According to myFICO, the national average APR on a $30,000 10-year home equity loan for borrowers with excellent credit (740 and above) is 5.63%, which means you’ll be paying $328 a month. If your credit is on the lower end of average, around 630, you could be paying a 9.95% APR and $396 a month. Credit lower than that may mean you’re shut out entirely.
Your lender will likely also look at your debt-to-income ratio. That’s the amount you have to spend on debt payments each month compared to your monthly income. Every lender will treat this number differently, but one expert says lenders want to see it around 40% or below.
#3: Keep an eye on interest rates
It’s fairly easy to compare APRs on fixed-rate home equity loans. As long as you’re looking at a loan for the same amount over the same term, you can make an apples-to-apples comparison to find the best home equity loan rates. If you want to do business with a particular lender but their loan has a higher APR, see whether they’ll lower it.
Be careful shopping for HELOCs. If you see very low rates, they still might not be the best HELOC rates in the long term. You’ll need to check to see whether the low rate is a “teaser.” The lender may advertise a low rate that applies only for a short introductory period, not unlike an introductory APR on a credit card. After the introductory period, your rate zooms up. Be sure you know what the non-introductory rate is when you’re shopping, too.
#4: Compare fees
Even the best home equity loan can come with a lot of fees, and you’ll want to investigate them before choosing a loan or lender. Be sure to ask for a full list of fees, which may include application fees, loan origination fees, home appraisal fees, title search fees, document preparation fees, and attorney fees. These fees may add up to as much as 6% of your loan.
Don’t forget to ask about potential fees after you close the loan, too, such as late-payment fees or prepayment fees. A prepayment fee is commonly a percentage of what you still owe or a certain number of months of interest. Either way, this can be a hefty number. Your lender may phase out this fee after a certain time period, such as five years.
HELOCs are typically less costly to obtain, but you may still pay application or appraisal fees. With HELOCs, you’ll want to pay more attention to fees that apply after you’ve been approved. Some lenders charge an annual fee up to about $75, an inactivity fee if you don’t use your HELOC during a specified time period, transaction fees, and a cancellation fee of as much as $500 if you close your HELOC when you sell or refinance your home.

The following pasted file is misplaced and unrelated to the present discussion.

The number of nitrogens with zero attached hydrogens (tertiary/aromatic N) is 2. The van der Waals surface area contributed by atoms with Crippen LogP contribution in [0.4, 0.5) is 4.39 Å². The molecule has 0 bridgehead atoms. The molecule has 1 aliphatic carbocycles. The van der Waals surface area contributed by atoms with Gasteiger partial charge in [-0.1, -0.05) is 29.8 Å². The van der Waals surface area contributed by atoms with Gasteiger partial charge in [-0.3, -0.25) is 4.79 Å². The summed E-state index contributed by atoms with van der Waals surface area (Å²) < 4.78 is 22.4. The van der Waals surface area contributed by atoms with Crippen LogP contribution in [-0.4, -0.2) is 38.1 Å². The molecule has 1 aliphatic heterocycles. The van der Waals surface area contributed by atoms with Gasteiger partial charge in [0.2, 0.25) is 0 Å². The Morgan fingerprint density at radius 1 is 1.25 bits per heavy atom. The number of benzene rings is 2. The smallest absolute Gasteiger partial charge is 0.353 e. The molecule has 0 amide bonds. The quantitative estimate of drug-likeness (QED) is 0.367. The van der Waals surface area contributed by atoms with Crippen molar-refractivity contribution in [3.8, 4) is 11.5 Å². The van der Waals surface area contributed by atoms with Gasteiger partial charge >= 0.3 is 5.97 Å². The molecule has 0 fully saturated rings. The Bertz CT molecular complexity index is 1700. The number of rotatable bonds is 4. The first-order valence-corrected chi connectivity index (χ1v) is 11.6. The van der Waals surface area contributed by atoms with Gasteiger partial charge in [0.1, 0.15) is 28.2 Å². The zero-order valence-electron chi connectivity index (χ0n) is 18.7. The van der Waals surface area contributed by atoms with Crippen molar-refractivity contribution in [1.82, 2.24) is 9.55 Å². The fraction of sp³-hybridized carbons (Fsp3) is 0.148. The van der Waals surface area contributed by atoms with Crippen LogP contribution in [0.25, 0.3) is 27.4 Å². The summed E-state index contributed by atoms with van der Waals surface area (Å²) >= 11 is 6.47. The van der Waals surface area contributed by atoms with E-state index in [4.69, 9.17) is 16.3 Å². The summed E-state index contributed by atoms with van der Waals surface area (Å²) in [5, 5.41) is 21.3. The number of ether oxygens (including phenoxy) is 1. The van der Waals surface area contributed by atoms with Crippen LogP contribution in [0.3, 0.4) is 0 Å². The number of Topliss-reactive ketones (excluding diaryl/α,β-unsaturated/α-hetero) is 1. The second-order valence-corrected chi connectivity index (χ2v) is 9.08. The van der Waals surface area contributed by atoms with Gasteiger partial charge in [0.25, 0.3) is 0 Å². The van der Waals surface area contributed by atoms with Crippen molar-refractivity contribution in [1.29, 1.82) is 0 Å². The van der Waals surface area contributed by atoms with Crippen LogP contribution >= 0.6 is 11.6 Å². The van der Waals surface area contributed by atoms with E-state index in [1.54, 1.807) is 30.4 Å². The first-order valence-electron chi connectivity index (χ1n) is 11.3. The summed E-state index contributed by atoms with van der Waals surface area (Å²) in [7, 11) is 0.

Fees are negotiable. It never hurts to ask a lender if they can waive certain fees, especially if you can point to a competitor who does not charge them. The worst they can say is no, and then you can decide whether it’s worth giving them your business.
#5: Investigate fixed-rate HELOCs
If you wish you could have the predictability of a fixed-rate home equity loan but the flexibility of a HELOC, you may be in luck. Some lenders will allow you to borrow a chunk of money from your HELOC and lock in a fixed interest rate on that amount for a certain term. Once you pay off that amount, it’s added back to your HELOC and is available again at a variable interest rate.
Of course, the fixed-rate portion of your HELOC may have a higher APR than the variable APR on the non-fixed portion. Your payments will be higher on this portion not only because of the rate, but because you will be paying both interest and principal, just like a traditional home equity loan.
Home Equity Loans 101
Need a primer on home equity loans, their benefits and pitfalls, and the best home equity loan for you? Keep reading to decide whether tapping your home equity will be wise move.
What is home equity?
Home equity is the difference between the market value of a certain house, and what the homeowner still owes.
Home equity can rise or fall just as the market value of a house can rise or fall.
What determines property value?
- The internal and external condition of your property
- External: Greenery, curb appeal, etc.
- Internal: Construction quality, size of rooms, number of rooms, etc.
- The location of your property
- Current supply and demand
- The quality of your land
- The quality of surrounding properties
Once your property value has been established, you can subtract what you owe on your mortgage or any other home loans to find your home’s equity.
What is a home equity loan?